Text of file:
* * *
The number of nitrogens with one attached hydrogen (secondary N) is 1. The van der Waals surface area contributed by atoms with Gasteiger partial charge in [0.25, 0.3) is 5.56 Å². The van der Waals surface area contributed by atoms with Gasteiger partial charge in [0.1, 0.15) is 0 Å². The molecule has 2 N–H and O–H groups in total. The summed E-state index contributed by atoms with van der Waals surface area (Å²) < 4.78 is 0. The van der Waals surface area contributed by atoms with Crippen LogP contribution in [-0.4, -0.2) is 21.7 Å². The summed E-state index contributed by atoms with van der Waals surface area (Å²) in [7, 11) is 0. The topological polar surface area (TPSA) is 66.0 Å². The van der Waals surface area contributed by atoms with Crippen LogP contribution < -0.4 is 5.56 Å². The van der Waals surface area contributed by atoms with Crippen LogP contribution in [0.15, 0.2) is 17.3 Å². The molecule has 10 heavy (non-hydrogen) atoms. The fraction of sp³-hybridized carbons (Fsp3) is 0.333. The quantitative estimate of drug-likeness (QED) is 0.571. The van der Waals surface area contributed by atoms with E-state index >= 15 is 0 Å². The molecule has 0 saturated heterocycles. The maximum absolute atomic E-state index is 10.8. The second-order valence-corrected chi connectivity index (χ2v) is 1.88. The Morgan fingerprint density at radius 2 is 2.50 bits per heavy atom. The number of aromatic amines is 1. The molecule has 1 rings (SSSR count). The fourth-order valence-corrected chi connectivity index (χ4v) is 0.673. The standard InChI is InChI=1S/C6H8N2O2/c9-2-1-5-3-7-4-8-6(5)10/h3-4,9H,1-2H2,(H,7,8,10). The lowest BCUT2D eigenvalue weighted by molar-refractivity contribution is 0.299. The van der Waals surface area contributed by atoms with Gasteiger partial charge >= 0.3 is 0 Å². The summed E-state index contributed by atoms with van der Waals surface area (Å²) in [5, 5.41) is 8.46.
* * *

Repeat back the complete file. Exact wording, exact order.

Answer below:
The number of nitrogens with one attached hydrogen (secondary N) is 1. The van der Waals surface area contributed by atoms with Gasteiger partial charge in [0.25, 0.3) is 5.56 Å². The van der Waals surface area contributed by atoms with Gasteiger partial charge in [0.1, 0.15) is 0 Å². The molecule has 2 N–H and O–H groups in total. The summed E-state index contributed by atoms with van der Waals surface area (Å²) < 4.78 is 0. The van der Waals surface area contributed by atoms with Crippen LogP contribution in [-0.4, -0.2) is 21.7 Å². The summed E-state index contributed by atoms with van der Waals surface area (Å²) in [7, 11) is 0. The topological polar surface area (TPSA) is 66.0 Å². The van der Waals surface area contributed by atoms with Crippen LogP contribution < -0.4 is 5.56 Å². The van der Waals surface area contributed by atoms with Crippen LogP contribution in [0.15, 0.2) is 17.3 Å². The molecule has 10 heavy (non-hydrogen) atoms. The fraction of sp³-hybridized carbons (Fsp3) is 0.333. The quantitative estimate of drug-likeness (QED) is 0.571. The van der Waals surface area contributed by atoms with E-state index >= 15 is 0 Å². The molecule has 0 saturated heterocycles. The maximum absolute atomic E-state index is 10.8. The second-order valence-corrected chi connectivity index (χ2v) is 1.88. The Morgan fingerprint density at radius 2 is 2.50 bits per heavy atom. The number of aromatic amines is 1. The molecule has 1 rings (SSSR count). The fourth-order valence-corrected chi connectivity index (χ4v) is 0.673. The standard InChI is InChI=1S/C6H8N2O2/c9-2-1-5-3-7-4-8-6(5)10/h3-4,9H,1-2H2,(H,7,8,10). The lowest BCUT2D eigenvalue weighted by molar-refractivity contribution is 0.299. The van der Waals surface area contributed by atoms with Gasteiger partial charge >= 0.3 is 0 Å². The summed E-state index contributed by atoms with van der Waals surface area (Å²) in [5, 5.41) is 8.46.